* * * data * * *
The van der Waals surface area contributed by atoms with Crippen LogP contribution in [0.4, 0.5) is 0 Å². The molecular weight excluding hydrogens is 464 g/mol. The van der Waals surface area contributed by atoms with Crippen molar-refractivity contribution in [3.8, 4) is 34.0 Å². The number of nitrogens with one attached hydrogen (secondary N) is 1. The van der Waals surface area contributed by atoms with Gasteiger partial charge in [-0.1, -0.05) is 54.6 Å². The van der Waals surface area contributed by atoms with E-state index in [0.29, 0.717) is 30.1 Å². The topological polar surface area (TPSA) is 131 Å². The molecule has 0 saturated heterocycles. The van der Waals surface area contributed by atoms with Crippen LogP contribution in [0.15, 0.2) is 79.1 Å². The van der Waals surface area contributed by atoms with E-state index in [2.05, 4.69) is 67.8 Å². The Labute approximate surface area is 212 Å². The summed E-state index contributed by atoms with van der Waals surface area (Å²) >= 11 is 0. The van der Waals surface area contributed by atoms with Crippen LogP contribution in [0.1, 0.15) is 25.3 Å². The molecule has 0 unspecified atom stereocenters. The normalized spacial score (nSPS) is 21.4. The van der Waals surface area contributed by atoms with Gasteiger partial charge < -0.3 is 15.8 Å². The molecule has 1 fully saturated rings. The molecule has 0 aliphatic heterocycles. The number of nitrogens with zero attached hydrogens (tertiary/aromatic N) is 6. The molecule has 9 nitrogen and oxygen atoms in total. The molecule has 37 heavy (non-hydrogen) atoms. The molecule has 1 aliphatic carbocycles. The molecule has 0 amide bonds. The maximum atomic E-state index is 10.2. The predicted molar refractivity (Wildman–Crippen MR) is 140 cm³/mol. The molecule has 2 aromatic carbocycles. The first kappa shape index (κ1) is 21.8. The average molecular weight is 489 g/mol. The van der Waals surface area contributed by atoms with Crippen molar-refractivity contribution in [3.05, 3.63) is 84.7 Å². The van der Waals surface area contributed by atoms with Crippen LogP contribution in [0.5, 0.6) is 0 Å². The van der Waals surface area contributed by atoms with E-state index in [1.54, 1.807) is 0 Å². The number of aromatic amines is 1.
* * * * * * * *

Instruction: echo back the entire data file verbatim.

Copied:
The van der Waals surface area contributed by atoms with Crippen LogP contribution in [0.4, 0.5) is 0 Å². The molecular weight excluding hydrogens is 464 g/mol. The van der Waals surface area contributed by atoms with Crippen molar-refractivity contribution in [3.8, 4) is 34.0 Å². The number of nitrogens with one attached hydrogen (secondary N) is 1. The van der Waals surface area contributed by atoms with Gasteiger partial charge in [-0.1, -0.05) is 54.6 Å². The van der Waals surface area contributed by atoms with E-state index in [0.29, 0.717) is 30.1 Å². The topological polar surface area (TPSA) is 131 Å². The molecule has 0 saturated heterocycles. The van der Waals surface area contributed by atoms with Crippen LogP contribution in [0.15, 0.2) is 79.1 Å². The van der Waals surface area contributed by atoms with E-state index in [2.05, 4.69) is 67.8 Å². The Labute approximate surface area is 212 Å². The summed E-state index contributed by atoms with van der Waals surface area (Å²) >= 11 is 0. The van der Waals surface area contributed by atoms with Crippen LogP contribution in [0.1, 0.15) is 25.3 Å². The molecule has 0 unspecified atom stereocenters. The normalized spacial score (nSPS) is 21.4. The van der Waals surface area contributed by atoms with Gasteiger partial charge < -0.3 is 15.8 Å². The molecule has 1 fully saturated rings. The molecule has 0 aliphatic heterocycles. The number of nitrogens with zero attached hydrogens (tertiary/aromatic N) is 6. The molecule has 9 nitrogen and oxygen atoms in total. The molecule has 37 heavy (non-hydrogen) atoms. The molecule has 1 aliphatic carbocycles. The molecule has 0 amide bonds. The maximum atomic E-state index is 10.2. The predicted molar refractivity (Wildman–Crippen MR) is 140 cm³/mol. The molecule has 2 aromatic carbocycles. The first kappa shape index (κ1) is 21.8. The average molecular weight is 489 g/mol. The van der Waals surface area contributed by atoms with Crippen molar-refractivity contribution in [3.05, 3.63) is 84.7 Å². The van der Waals surface area contributed by atoms with Crippen LogP contribution in [0.5, 0.6) is 0 Å². The van der Waals surface area contributed by atoms with E-state index in [1.54, 1.807) is 0 Å². The number of aromatic amines is 1.